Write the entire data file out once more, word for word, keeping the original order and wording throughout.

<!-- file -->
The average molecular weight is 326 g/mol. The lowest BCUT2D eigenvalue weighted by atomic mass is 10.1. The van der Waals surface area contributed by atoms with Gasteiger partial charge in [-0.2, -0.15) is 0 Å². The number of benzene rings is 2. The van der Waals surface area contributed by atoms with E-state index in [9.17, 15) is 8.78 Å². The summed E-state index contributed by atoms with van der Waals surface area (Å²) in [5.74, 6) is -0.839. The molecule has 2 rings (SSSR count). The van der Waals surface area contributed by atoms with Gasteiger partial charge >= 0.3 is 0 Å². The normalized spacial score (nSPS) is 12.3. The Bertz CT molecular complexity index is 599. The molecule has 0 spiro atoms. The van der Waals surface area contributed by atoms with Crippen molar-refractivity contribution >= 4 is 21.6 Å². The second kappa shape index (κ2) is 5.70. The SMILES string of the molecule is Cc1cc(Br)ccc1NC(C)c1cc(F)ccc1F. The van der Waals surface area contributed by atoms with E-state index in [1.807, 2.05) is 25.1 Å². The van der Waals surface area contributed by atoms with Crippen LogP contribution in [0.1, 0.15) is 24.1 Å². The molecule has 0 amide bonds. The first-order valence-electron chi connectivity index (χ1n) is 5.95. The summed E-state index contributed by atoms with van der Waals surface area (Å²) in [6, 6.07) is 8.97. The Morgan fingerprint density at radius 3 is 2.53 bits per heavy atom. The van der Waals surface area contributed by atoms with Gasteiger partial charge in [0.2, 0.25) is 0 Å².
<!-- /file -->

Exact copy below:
The average molecular weight is 326 g/mol. The lowest BCUT2D eigenvalue weighted by atomic mass is 10.1. The van der Waals surface area contributed by atoms with Gasteiger partial charge in [-0.2, -0.15) is 0 Å². The number of benzene rings is 2. The van der Waals surface area contributed by atoms with E-state index in [9.17, 15) is 8.78 Å². The summed E-state index contributed by atoms with van der Waals surface area (Å²) in [5.74, 6) is -0.839. The molecule has 2 rings (SSSR count). The van der Waals surface area contributed by atoms with Gasteiger partial charge >= 0.3 is 0 Å². The normalized spacial score (nSPS) is 12.3. The Bertz CT molecular complexity index is 599. The molecule has 0 spiro atoms. The van der Waals surface area contributed by atoms with Crippen molar-refractivity contribution >= 4 is 21.6 Å². The second kappa shape index (κ2) is 5.70. The SMILES string of the molecule is Cc1cc(Br)ccc1NC(C)c1cc(F)ccc1F. The van der Waals surface area contributed by atoms with E-state index in [1.807, 2.05) is 25.1 Å². The van der Waals surface area contributed by atoms with Crippen LogP contribution in [0.1, 0.15) is 24.1 Å². The molecule has 0 amide bonds. The first-order valence-electron chi connectivity index (χ1n) is 5.95. The summed E-state index contributed by atoms with van der Waals surface area (Å²) in [6, 6.07) is 8.97. The Morgan fingerprint density at radius 3 is 2.53 bits per heavy atom. The van der Waals surface area contributed by atoms with Gasteiger partial charge in [0.2, 0.25) is 0 Å².